5. It will be community of mutual responsibility.  If the Church is to be effective in advocating and achieving a new social order in the nation, it must itself be a new social order.
  6. Finally, it will be a community of hope.  As I already said, I think that one of the most striking features of contemporary Western culture is the virtual disappearance of hope.

“If the gospel is to challenge the public life of our society, if Christians are to occupy the “high ground” which they vacated in the noontime of “modernity,” it will not be by forming a Christian political party, or by aggressive propaganda campaigns.  Once again it has to be said that there can be no going back to the “Constantinian” era.  It will only be by movements that begin with the local congregation in which the reality of the new creation is present, known, and experienced, and from which men and women will go into every sector of public life to claim it for Christ, to unmask the illusions which have remained hidden and to expose all areas of public life to the illumination of the gospel.  But that will only happen as and when local congregations renounce an introverted concern for their own life, and recognize that they exist for the sake of those who are not members, as sign, instrument, and foretaste of God’s redeeming grace for the whole life of society.” (The Gospel in a Pluralist Society, chapter 18).

Why do I like this so much?  In this short excerpt, Newbigin challenges a lot of common thoughts about the church today:

  1. Against mainline Protestants and some emergents, Newbigin says that compassionate deeds are necessary “signs” of the gospel but are not the gospel itself.  The gospel itself is necessary.
  2. Against the Christendom mentality of the distant past, Newbigin says that the gospel cannot be forced.
  3. Against those who seek a political Christianity, Newbigin says that the gospel will not go forth through politics.
  4. Against the contemporary attractional church, Newbigin says that the gospel is not commercial.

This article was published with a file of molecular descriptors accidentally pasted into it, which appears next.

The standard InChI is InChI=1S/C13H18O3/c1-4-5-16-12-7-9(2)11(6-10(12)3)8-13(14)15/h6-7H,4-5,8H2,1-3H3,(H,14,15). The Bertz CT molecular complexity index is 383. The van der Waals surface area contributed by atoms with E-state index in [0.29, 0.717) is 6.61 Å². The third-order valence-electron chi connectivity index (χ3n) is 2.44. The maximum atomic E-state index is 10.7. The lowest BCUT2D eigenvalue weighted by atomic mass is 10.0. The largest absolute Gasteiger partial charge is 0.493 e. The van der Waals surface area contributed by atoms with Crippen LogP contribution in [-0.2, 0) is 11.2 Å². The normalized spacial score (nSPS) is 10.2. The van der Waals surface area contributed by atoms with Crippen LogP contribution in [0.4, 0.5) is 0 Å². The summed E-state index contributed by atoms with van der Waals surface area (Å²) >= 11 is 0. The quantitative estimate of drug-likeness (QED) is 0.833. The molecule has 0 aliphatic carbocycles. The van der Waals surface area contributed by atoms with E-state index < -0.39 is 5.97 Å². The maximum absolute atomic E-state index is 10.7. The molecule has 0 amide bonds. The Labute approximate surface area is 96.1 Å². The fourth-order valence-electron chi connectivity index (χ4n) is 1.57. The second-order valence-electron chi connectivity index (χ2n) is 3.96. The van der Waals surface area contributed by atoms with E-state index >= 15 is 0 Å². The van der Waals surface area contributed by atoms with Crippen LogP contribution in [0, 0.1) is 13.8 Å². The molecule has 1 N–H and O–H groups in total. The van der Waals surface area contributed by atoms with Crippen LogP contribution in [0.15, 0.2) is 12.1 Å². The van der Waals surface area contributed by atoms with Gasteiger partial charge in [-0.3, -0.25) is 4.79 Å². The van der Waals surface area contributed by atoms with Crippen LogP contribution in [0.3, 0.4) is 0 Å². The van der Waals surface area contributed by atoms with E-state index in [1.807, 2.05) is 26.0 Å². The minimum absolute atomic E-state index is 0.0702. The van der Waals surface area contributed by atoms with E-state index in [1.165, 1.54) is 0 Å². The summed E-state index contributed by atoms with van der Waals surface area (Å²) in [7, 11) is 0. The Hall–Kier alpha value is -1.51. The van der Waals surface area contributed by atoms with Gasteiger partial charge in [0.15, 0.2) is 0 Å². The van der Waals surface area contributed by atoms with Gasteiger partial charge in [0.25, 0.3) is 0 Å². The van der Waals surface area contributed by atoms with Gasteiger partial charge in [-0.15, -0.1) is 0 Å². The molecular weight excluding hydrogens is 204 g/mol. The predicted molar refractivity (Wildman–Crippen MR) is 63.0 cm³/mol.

5. Against pluralists Newbigin, says it is all about Jesus Christ.
  6. Against those who minimize Christian leadership, Newbigin says that leadership is absolutely essential (he says this explicitly in the chapter following this one.  He uses the image of a military general – not one who sits in an office – but one who equips his troops and then proceeds to the front line of battle!)
  7. Against those who emphasize Christian leadership too much, Newbigin says that a leader’s primary role is equipping and encouraging.  He firmly believes in the priesthood of all believers, especially a priesthood that is scattered about in all aspects of society.  The gospel will only go forth through a whole community of priests.
  8. Against those who say the gathering of the community is not necessary, Newbigin says that it is essential that we gather to be equipped and praise.  The local congregation is the hermeneutic of the gospel
  9. Against those who emphasize the institution of church or gathering of the community too much, Newbigin says that it is only when this community is sent and dispersed that it will impact all aspects of society.  The “exercise of the priesthood” does not take place in the walls of a building, but out and about.
  10. Also against those who emphasize the institution of the church too much, Newbigin says that it does not exist for itself “but for the wider community.”

At the end of the day it is the Church, in its local manifestation, that is sent to all aspects of its context to be a sign, foretaste, and instrument of the Kingdom of God.

Newbigin’s The Gospel in a Pluralist Society provides all this and so much more (this is only a summary of one chapter out of 20).  Of course, Newbigin does not simply state what he is against, his whole book is a proactive proposal for the gospel in a pluralist society.

So for those who are interested in the missional church I commend to you Lesslie Newbigin.  For those who claim to be missional I provide Newbigin as a standard to compare yourself and your community.  For those who want to be missional I present Newbigin and ask, “are you sure you’re ready to be this?”

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  1. October 4, 2009 at 11:39 pm

    Okay, I’m in. I ordered it.

  2. Andrew Ford
    October 5, 2009 at 5:04 pm

    . . .sign, instrument, and foretaste of God’s redeeming grace. . . love it! Nice post, very helpful – a moment of clarity in the conversation. Thanks Brian. Do you think an average guy like me could handle Newbigin’s book right away or should I read something else first?

  3. Brian McLaughlin
    October 5, 2009 at 9:24 pm

    You can handle Newbigin’s book, but it is tough reading. It took me a couple weeks – had to read slowly. You should borrow my copy and start with the last 3 chapters. In the first half of the book he is talking about pluralism in society. It is interesting, but more philosophical. The second half, especially at the end, is where he gets to the church’s role. That is when it gets really exciting!